A growing epidemic of bed bug infestations has left the city of Boston struggling to keep its own housing units pest-free and respond to complaints in private units.
“They bite you on your face. They bite you on your neck. They bite you on your back. Your hands. Your arms,” said Takisha Coles, who has been living with bed bugs in her Roxbury apartment for four years.
The bugs have forced the family to abandon one of the floors of the apartment and cram onto couches and beds to sleep.
She lives at the privately-owned New Academy Estates, where she says years of insecticide treatments haven’t worked. Now she believes the bugs are entering her apartment from other infested units.
“Four years living like this. Scared. They are in your dreams after awhile. Even if they are not there. It is a mental thing for me. Just to hear my kids say mommy, they are biting me,” said Coles. “I'm mentally losing it.”
Records obtained by FOX Undercover show she’s not alone.
Neighborhoods all over the city have been inundated with infestations, records show. The city has received 1,443 complaints in the past five years, and the number of complaints has grown, from 245 five years ago to 380 now.
“We are seeing an increase in the city of Boston. They are very difficult to find and very difficult to eliminate,” said Dion Irish, an assistant commissioner with Boston’s Inspectional Services Department.
After complaints are filed, landlords must come up with plans to get rid of the pests.
“If we don't get a response from the property owner in the time allotted, our next step is to initiate a prosecution to the Boston Housing Court,” Irish said.
The records show ISD regularly takes landlords to court, including the Boston Housing Authority.
“The Boston Housing Authority is the city’s biggest landlord but they get treated no differently than any other landlord. We expect that a pest-free environment is provided to residents,” Irish said.
FOX Undercover reporter Mike Beaudet asked Lydia Agro, a spokeswoman for the city’s housing authority, about the court complaints.
“It seems a little embarrassing the city having to take its own housing authority to court?” Beaudet asked.
“The housing authority and ISD have a very good working relationship,” Agro replied.
Agro says the housing authority takes bed bug complaints seriously, blaming the court action on a communication breakdown between the housing authority and inspectional services.
“We have 10,000 units in the city. We have hundred of bed bug complaints. We have hundreds and hundreds of complaints on other issues and managers are managing multiple buildings at the same time,” Agro said.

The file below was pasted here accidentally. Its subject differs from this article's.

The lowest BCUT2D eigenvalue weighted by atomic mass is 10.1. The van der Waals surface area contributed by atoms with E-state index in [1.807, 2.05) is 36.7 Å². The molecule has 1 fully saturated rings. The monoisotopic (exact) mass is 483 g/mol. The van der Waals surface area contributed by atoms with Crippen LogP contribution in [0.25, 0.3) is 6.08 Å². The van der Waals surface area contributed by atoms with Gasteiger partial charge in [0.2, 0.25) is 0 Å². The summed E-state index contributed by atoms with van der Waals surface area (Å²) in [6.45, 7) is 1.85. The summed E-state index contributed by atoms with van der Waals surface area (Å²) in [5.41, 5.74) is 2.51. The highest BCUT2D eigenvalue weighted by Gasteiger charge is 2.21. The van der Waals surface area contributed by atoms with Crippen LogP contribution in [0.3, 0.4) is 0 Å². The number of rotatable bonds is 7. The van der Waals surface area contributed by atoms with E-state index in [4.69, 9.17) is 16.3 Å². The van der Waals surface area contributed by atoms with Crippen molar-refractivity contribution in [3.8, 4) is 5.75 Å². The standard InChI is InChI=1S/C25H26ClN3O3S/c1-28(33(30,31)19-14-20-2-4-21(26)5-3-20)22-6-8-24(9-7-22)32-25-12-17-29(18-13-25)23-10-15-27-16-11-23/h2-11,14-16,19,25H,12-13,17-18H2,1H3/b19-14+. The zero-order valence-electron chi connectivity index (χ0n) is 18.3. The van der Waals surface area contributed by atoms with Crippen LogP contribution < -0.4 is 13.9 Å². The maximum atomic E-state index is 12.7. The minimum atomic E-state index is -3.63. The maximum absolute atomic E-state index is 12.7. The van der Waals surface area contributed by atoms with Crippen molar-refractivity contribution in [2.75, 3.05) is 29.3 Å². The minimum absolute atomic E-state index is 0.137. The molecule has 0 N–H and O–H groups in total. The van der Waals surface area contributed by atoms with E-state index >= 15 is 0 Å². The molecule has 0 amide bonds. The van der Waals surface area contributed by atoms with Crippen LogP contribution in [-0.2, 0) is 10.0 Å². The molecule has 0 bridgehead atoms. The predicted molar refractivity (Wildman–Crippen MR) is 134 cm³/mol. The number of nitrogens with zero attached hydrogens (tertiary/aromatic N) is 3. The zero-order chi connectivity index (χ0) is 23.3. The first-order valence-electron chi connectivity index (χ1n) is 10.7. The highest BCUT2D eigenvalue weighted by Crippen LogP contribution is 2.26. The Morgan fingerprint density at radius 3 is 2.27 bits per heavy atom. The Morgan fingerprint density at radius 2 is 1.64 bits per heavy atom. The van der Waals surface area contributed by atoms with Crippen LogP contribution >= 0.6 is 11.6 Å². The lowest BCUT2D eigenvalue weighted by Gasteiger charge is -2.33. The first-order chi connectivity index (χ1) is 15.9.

Even when landlords take immediate action, it's not easy to get rid of bed bugs.
“We have found them in cars, we have found them in ambulances, we have found them in hospitals, movie theaters. They've been found in airplanes. Wherever people go, that's where you can find bed bugs,” said Rich Stevenson, vice president of Modern Pest Services, who is also a member of the bed bug task force run by the National Pest Control Management Association.
“Five-star hotels in Massachusetts have seen bed bugs?” Beaudet asked.
“Oh absolutely. Without a doubt,” Stevenson said.
Jonathan Boyar of Ecologic Entomology, a pest control service, said, ”It doesn't matter if you are wealthy, if you're on a limited income or what your life style is, they don't discriminate. For them blood is blood. Anybody can bring them in and like we said, it's just bad luck.”
That bad luck is still haunting Takisha Coles.
“Where do I go? What do I do?” she asked. “I can't afford to move out. I can't afford to keep them in a hotel. Who do I call when management shuts the door on you. And that's basically what they say. It's expensive to spray. And they've treated my unit several times. That's the best they can offer me.”
Since FOX Undercover interviewed Takisha Coles, her landlord has given her apartment two heat treatments. This week, she's moving into another unit that's supposedly free of bed bugs.
Bed bugs are not just an issue in Boston. It's a growing problem everywhere, and experts aren't exactly sure why. One theory that we're not using the same harsh insecticides we once did. And that could be making it easier for bed bugs to not only survive, but thrive.